Study authors say a key to preventing early RTP in the future is promoting the importance of a safe, thorough concussion recovery.
“We need to emphasize the message, ‘When in doubt, sit them out—and keep them out—until full recovery,’” Shane Miller, MD, FAAP, CAQSM, Sports Medicine Physician at Texas Scottish Rite Hospital, said in a press release.
Echoes co-investigator Meagan Sabatino, CCRP, Senior Clinical Research Coordinator at Texas Scottish Rite Hospital:
“Our findings suggest that we still have work to do to change behaviors to protect short- and long-term brain health of youth athletes.”
Elsewhere in concussion news, a group of 38 researchers has come to a consensus on the results of a symposium held at the University of Pittsburgh Medical Center in October 2015: Concussion is treatable. They’ve published their opinion in a statement of concussion treatment in the journal Neurosurgery.
“This is the very first time that a group of experts have convened and issued a statement that concussion is treatable, and the impact of that statement should not be understated,” David Okonkwo, MD, PhD, one of the primary authors and Clinical Director of the University of Pittsburgh’s Brain Trauma Research Center, told the Pittsburgh Post-Gazette. “It is exceedingly difficult to find those words—quote, ‘concussion is treatable,’ end quote—in the medical literature, and we chose to focus on that because that would be the best catalyst for what’s needed next in the field.”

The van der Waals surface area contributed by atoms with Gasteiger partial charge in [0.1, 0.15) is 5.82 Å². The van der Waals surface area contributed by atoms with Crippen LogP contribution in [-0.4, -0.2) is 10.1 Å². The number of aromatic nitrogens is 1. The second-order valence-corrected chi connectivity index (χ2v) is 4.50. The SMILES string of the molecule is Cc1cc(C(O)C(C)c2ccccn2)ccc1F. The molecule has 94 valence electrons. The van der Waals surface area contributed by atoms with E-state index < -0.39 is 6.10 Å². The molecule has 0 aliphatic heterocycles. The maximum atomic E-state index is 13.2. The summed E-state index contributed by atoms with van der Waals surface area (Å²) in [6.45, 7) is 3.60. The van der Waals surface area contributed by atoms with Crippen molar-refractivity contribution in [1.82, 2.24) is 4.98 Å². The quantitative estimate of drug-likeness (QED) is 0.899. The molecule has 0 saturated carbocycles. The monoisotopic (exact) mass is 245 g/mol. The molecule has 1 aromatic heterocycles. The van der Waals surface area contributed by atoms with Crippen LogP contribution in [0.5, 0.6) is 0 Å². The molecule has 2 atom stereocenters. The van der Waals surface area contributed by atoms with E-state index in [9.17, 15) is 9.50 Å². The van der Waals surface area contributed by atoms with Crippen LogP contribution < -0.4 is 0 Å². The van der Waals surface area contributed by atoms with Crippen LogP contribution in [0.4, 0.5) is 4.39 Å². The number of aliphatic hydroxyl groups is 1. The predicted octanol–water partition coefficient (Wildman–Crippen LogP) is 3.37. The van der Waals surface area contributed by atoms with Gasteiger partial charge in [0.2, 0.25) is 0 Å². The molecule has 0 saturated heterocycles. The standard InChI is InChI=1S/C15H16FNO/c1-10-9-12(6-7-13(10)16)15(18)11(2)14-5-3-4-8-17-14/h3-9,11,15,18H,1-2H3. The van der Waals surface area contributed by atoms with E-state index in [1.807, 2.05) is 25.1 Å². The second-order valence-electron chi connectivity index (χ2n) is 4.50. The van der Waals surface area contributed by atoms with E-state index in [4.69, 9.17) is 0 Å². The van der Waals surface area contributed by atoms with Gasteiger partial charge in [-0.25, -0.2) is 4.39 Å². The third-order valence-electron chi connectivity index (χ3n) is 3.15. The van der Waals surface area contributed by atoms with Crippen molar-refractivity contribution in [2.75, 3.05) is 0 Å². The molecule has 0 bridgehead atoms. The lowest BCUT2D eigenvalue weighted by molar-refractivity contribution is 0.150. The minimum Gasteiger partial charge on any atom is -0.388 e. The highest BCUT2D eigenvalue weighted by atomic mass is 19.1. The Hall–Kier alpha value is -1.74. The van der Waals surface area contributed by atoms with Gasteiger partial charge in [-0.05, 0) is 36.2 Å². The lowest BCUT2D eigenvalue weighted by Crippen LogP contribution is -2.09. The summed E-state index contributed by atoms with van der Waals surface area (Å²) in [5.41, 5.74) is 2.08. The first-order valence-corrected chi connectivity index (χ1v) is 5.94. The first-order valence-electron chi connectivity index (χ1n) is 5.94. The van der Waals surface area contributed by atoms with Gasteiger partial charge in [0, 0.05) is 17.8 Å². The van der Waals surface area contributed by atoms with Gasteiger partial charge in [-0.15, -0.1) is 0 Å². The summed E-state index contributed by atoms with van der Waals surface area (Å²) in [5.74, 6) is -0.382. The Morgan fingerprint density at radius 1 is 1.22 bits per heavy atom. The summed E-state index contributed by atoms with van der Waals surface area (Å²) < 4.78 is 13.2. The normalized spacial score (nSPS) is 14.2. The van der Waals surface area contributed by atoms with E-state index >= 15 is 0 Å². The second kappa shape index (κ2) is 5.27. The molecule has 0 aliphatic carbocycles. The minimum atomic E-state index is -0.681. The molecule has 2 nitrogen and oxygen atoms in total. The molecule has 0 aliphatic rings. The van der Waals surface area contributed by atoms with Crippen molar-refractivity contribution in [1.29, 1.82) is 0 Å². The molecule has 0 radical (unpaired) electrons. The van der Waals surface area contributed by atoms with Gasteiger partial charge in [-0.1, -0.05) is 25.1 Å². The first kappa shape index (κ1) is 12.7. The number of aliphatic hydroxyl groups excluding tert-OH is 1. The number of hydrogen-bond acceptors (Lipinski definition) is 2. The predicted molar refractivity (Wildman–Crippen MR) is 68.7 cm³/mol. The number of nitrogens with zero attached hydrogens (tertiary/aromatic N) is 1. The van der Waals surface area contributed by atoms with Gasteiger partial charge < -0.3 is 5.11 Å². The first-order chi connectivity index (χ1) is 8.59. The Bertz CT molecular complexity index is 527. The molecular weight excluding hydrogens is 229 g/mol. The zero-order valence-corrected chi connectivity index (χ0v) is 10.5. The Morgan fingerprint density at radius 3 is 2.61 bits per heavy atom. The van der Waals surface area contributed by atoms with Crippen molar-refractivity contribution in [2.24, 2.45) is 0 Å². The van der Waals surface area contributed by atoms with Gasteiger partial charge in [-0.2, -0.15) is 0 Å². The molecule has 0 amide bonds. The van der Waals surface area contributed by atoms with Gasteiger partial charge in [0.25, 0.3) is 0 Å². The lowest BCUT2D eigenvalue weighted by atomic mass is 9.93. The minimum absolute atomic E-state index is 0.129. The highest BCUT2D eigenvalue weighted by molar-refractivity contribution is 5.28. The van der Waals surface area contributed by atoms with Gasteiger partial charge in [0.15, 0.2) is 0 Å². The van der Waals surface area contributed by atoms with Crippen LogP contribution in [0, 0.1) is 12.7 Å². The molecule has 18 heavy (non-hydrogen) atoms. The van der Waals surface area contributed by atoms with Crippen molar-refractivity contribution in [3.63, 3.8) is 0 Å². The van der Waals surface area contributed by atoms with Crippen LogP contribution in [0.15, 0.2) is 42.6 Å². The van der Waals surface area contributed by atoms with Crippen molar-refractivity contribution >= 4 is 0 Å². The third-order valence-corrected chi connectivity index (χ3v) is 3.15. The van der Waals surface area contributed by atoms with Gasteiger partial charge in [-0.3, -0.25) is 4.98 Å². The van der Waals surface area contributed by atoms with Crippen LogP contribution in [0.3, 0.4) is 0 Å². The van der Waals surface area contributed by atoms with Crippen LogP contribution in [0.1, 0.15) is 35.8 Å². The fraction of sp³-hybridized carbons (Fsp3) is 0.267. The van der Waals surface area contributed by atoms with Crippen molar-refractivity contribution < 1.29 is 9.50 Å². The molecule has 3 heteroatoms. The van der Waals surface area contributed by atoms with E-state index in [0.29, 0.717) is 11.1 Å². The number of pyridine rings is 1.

The paper also contains 16 consensus statements across three topics: summary of the current approach to treating concussion, heterogeneity and evolving clinical profiles of concussion, and targeted evaluation and active management approach to concussion treatment. In addition to enforcing the idea that concussion is treatable, the statement disputes the idea that complete physical and mental rest following head injury results in optimal outcomes.
“Patients who sustain comas from major brain injuries are actively rehabilitated over many, many months,” Okonkwo said. “If it’s true for someone with a severe traumatic brain injury causing a coma, why wouldn’t it be true for a less severe injury causing a concussion? Ironically, there is no evidence to support the concept of rest in spite of the fact that it’s been the dogma of the field for a long time.”